Thursday, 1 November 2012
CD Review: On Through The Night, by Def Leppard (1980)
Propelled by a large dose of anticipatory hype and with sights set firmly on breaking the United States market, Sheffield's Def Leppard unleash their first album. On Through The Night is an underwhelming effort, Def Leppard still lacking the polish, production values, and inspiration that will catapult them into super stardom with Pyromania, two albums later.
With blatant brown-nosing on tracks like Hello America and the oh-so-fake "live" audience salute at the end of Rocks Off, the band unapologetically sets out to conquer America with a poppy metal sound. Considering what Iron Maiden, Judas Priest, Motorhead, and of course Black Sabbath were producing in 1980, On Through The Night was mush more of a signpost on the way to Bon Jovi's radio friendly light metal than a companion to Britain's other metal exports.
But without the rich and layered sound that Robert John "Mutt" Lange would later bring to the band, and having to make do with the pedestrian talent of Tom Allom behind the controls, On Through The Night struggles to register. Joe Elliott's vocals often sound uncomfortably forced, the songwriting is purely basic, the solos de-fanged, and the level of energy toned down in favour of a cuddly feel.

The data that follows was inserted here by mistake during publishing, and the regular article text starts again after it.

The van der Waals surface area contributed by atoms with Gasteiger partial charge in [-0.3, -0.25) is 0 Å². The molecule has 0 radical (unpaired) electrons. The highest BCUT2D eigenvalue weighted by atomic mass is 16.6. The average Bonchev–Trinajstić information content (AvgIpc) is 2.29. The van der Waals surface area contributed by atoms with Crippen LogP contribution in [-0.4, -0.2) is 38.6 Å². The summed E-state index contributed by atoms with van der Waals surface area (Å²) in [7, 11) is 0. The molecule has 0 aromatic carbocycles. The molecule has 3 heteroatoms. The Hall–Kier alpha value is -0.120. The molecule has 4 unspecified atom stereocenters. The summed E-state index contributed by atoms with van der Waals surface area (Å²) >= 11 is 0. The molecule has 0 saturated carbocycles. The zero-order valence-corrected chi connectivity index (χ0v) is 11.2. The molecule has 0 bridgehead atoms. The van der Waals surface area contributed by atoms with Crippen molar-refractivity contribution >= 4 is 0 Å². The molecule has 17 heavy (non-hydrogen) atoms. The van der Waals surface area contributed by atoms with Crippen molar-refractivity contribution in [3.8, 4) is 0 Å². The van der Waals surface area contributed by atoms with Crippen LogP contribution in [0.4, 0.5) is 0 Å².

Despite all that, On Through The Night never completely loses the plot. The band is nothing if not dedicated to success, and the earnest level of endeavour in working with the available tools and talent is evident. Deep into the album that large truck on the cover finally lurches forward with Wasted, the aforementioned Rocks Off and It Don't Matter hinting at the hard core that the band will get better at revealing on future albums.
On Through The Night ventures forth with a plan, but on this initial leg of the journey, Def Leppard's headlights are still a bit dim.
Steve Clark - Guitar
Rick Savage - Bass
Pete Willis - Guitar
Rick Allen - Drums
Joe Elliott - Vocals
Songlist (ratings out of 10):
1. Rock Brigade - 7
2. Hello America - 7
3. Sorrow Is A Woman - 7
4. It Could Be You - 7
5. Satellite - 7
6. When The Walls Come Tumbling Down - 7
7. Wasted - 8
8. Rocks Off - 9
9. It Don't Matter - 8
10. Answer To The Master - 7
11. Overture - 7
Produced by Tom Allom.
Engineered by Louis Austin and Dick Plant.
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